If you got points, Would you not try to find a loophole to get out of it?


Certainly not one that may give rise to far greater criminal liability & one that is so obvious to find abusers of.

A copy of this thread has been forwarded to Her Majestrys Courts Services - I strongly suggest none of you abuse this as it will be closed.
#25
dinosteveus
I watched a TV programme about some top lawyer that the 'stars' use to get them off driving bans etc, Apparently he has not lost a case but charges a lot of money. He knows all the legal loopholes to get his 'clients' off.
Money talks.


Most of the time if you dispute it the evidence is so poor you'll get off - but you'll still have a whacking great legal bill. Only really worth it for the super rich.
#26
Sean, are you a qualified Solicitor?
#27
dinosteveus
Sean, are you a qualified Solicitor?

Not a solicitor no.
#28
is this 20 questions can I have a go.

Your a bobby :)
#29
seancampbell
Not a solicitor no.

What then?
You seem very switched on the Law.
#30
seancampbell
Certainly not one that may give rise to far greater criminal liability & one that is so obvious to find abusers of.



So in effect you've closed the easy loophole and left the more difficult ones were only a legal team would be able to get the points off?

Heres hoping the letter you sent will be ignored/Was an empty threat.
#31
stora
is this 20 questions can I have a go.

Your a bobby :)

PMSL.:giggle: :giggle:
No, he's called Sean. :whistling: :whistling:
1 Like #32
Punishments are there for a reason - if it gets closed it's closed to prevent abuse of a system. Just because someone wrote an incorrect number on a cheque should not excuse them from a punishment handed down by the court. By all means if your innocent contest it in court - if not just pay the fine and don't do it again. Certainly not an empty threat.
Sorry if you feel breaking the law is something trivial that can be evaded but I have an obligation to report this. It may get ignored but that's out of my hands.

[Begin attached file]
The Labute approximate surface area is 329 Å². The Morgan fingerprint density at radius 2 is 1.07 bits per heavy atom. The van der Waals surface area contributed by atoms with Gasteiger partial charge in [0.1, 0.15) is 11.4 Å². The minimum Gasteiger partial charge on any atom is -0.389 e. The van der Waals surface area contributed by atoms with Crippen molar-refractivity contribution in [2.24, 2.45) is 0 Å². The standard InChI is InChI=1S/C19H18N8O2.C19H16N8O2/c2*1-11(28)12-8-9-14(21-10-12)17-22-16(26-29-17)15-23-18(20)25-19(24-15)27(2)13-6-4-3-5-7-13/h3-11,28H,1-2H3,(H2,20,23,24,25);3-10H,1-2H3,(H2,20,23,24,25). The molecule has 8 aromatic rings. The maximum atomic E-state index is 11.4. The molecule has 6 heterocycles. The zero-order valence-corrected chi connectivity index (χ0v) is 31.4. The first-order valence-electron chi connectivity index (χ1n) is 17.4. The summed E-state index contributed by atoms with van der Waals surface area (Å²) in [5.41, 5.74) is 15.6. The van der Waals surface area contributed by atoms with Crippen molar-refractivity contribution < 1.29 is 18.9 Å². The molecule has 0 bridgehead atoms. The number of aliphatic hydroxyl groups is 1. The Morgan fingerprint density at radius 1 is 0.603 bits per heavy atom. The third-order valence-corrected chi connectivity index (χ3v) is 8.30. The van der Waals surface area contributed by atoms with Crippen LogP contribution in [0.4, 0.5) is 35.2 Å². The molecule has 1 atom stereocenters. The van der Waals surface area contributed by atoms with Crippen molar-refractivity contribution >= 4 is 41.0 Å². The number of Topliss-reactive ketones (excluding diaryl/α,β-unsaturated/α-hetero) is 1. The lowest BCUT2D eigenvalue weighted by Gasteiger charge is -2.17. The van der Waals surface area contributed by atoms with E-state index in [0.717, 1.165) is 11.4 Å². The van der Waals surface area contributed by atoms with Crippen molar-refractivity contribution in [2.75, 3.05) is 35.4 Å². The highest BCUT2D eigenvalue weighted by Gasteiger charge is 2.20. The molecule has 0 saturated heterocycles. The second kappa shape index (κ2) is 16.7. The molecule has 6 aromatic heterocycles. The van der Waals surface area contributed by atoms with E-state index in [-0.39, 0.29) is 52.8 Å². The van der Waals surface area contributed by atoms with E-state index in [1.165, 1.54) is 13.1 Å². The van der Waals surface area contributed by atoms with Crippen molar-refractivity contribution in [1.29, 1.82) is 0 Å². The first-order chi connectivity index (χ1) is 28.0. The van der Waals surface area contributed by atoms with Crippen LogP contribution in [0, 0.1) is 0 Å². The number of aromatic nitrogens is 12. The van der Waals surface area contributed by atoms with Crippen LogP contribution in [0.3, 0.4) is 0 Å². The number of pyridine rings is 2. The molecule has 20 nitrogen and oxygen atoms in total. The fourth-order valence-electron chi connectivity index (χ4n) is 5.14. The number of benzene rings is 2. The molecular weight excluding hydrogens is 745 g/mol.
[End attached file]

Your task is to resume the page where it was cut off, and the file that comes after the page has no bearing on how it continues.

#33
stora
is this 20 questions can I have a go.

Your a bobby :)


God no, though I expect I'd look rather dashing in the uniform.
#34
seancampbell
God no, though I expect I'd look rather dashing in the uniform.

:whistling: I wont say a word

Bad Kelly...........:p

Law student? Am I right?
#35
angelkelly
:whistling: I wont say a word

Bad Kelly...........:p

Law student? Am I right?


That's what it says on my profile.
1 Like #36
lol - remebered it from MSN

fancy coming over to the weekend thread and posting some pics?:whistling:

Bad bad bad Kelly........:p
#37
seancampbell
Sorry if you feel breaking the law is something trivial that can be evaded.


But surely thats exactly what a solicitor is for, To make the punishment as little as possible or to totally get off all together, The only difference being that this loophole avoids using a solicitor but results in the same outcome.

In theory if you're poor you'll get a harsher punishment (because you can't afford a good solicitor) than if you were rich.

I'd guess Sean is a legal adviser. (Edit : Law Student!)
#38
Iom-RF
But surely thats exactly what a solicitor is for, To make the punishment as little as possible or to totally get off all together.

The only difference being that this loophole avoids using a solicitor but results in the same outcome.

In theory if you're poor you'll get a harsher punishment (because you can't afford a good solicitor) than if you were rich.

I'd guess Sean is a legal adviser.

Legal defences are provided freely in criminal defence situations - they are as talented as any other criminal defence specialist lawyers. There are going to be cases of the guilty getting off - but 99% of the time it's a burden of proof thing as opposed to a technicality. You just don't hear about it as much.
#39
I hope the courts are aware of this, Otherwise there will be allsorts of tossers speeding,and not caring about it
#40
Well there isn't a lot more can be said! (It would be me pointlessly arguing otherwise!)

Feel sorry Pavillion has shot himself in the foot trying to help others though!